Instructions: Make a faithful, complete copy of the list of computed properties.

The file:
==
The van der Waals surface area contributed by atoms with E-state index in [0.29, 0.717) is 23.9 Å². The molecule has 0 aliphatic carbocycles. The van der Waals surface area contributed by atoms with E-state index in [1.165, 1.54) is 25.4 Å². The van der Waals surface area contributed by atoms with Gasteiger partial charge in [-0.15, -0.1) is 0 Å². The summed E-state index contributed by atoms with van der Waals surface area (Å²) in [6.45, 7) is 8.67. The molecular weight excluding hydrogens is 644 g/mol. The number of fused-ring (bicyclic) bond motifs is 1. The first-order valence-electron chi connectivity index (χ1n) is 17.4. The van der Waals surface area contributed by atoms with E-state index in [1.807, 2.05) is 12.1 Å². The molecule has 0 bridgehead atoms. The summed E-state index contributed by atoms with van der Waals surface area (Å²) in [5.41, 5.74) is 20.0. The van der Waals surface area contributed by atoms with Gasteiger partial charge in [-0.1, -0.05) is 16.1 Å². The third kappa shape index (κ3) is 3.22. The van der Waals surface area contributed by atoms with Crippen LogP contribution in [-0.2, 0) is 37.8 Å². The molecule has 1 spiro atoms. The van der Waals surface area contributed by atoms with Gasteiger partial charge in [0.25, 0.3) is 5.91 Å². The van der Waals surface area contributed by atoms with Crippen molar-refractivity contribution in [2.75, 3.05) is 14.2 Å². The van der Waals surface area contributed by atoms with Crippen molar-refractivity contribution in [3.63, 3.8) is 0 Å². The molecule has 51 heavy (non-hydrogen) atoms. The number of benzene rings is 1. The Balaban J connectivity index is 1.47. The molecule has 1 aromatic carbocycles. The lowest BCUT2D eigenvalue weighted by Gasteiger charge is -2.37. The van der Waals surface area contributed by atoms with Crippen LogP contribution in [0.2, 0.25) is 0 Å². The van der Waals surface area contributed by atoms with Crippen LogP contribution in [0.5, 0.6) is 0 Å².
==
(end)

The van der Waals surface area contributed by atoms with E-state index in [0.29, 0.717) is 23.9 Å². The molecule has 0 aliphatic carbocycles. The van der Waals surface area contributed by atoms with E-state index in [1.165, 1.54) is 25.4 Å². The van der Waals surface area contributed by atoms with Gasteiger partial charge in [-0.15, -0.1) is 0 Å². The summed E-state index contributed by atoms with van der Waals surface area (Å²) in [6.45, 7) is 8.67. The molecular weight excluding hydrogens is 644 g/mol. The number of fused-ring (bicyclic) bond motifs is 1. The first-order valence-electron chi connectivity index (χ1n) is 17.4. The van der Waals surface area contributed by atoms with E-state index in [1.807, 2.05) is 12.1 Å². The molecule has 0 bridgehead atoms. The summed E-state index contributed by atoms with van der Waals surface area (Å²) in [5.41, 5.74) is 20.0. The van der Waals surface area contributed by atoms with Gasteiger partial charge in [-0.1, -0.05) is 16.1 Å². The third kappa shape index (κ3) is 3.22. The van der Waals surface area contributed by atoms with Crippen LogP contribution in [-0.2, 0) is 37.8 Å². The molecule has 1 spiro atoms. The van der Waals surface area contributed by atoms with Gasteiger partial charge in [0.25, 0.3) is 5.91 Å². The van der Waals surface area contributed by atoms with Crippen molar-refractivity contribution in [2.75, 3.05) is 14.2 Å². The van der Waals surface area contributed by atoms with Crippen molar-refractivity contribution in [3.63, 3.8) is 0 Å². The molecule has 51 heavy (non-hydrogen) atoms. The number of benzene rings is 1. The Balaban J connectivity index is 1.47. The molecule has 1 aromatic carbocycles. The lowest BCUT2D eigenvalue weighted by Gasteiger charge is -2.37. The van der Waals surface area contributed by atoms with Crippen LogP contribution in [0.2, 0.25) is 0 Å². The van der Waals surface area contributed by atoms with Crippen LogP contribution in [0.5, 0.6) is 0 Å².